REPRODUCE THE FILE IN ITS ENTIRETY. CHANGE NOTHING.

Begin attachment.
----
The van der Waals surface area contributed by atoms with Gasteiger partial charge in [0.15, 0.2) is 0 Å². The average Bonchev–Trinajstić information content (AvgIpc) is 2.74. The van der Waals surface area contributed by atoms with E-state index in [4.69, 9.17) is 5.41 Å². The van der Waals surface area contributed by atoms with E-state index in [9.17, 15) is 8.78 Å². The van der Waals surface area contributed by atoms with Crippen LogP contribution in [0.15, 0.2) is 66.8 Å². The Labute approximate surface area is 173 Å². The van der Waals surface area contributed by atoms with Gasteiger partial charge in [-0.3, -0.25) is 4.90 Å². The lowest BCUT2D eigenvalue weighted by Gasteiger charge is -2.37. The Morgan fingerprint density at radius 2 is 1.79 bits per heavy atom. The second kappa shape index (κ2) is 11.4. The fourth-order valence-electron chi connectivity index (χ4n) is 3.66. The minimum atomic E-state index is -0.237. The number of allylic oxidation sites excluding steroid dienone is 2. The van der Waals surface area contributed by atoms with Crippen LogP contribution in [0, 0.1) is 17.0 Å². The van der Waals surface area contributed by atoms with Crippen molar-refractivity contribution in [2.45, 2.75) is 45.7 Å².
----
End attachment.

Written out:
The van der Waals surface area contributed by atoms with Gasteiger partial charge in [0.15, 0.2) is 0 Å². The average Bonchev–Trinajstić information content (AvgIpc) is 2.74. The van der Waals surface area contributed by atoms with E-state index in [4.69, 9.17) is 5.41 Å². The van der Waals surface area contributed by atoms with E-state index in [9.17, 15) is 8.78 Å². The van der Waals surface area contributed by atoms with Crippen LogP contribution in [0.15, 0.2) is 66.8 Å². The Labute approximate surface area is 173 Å². The van der Waals surface area contributed by atoms with Gasteiger partial charge in [-0.3, -0.25) is 4.90 Å². The lowest BCUT2D eigenvalue weighted by Gasteiger charge is -2.37. The Morgan fingerprint density at radius 2 is 1.79 bits per heavy atom. The second kappa shape index (κ2) is 11.4. The fourth-order valence-electron chi connectivity index (χ4n) is 3.66. The minimum atomic E-state index is -0.237. The number of allylic oxidation sites excluding steroid dienone is 2. The van der Waals surface area contributed by atoms with Crippen LogP contribution in [0, 0.1) is 17.0 Å². The van der Waals surface area contributed by atoms with Crippen molar-refractivity contribution in [2.45, 2.75) is 45.7 Å².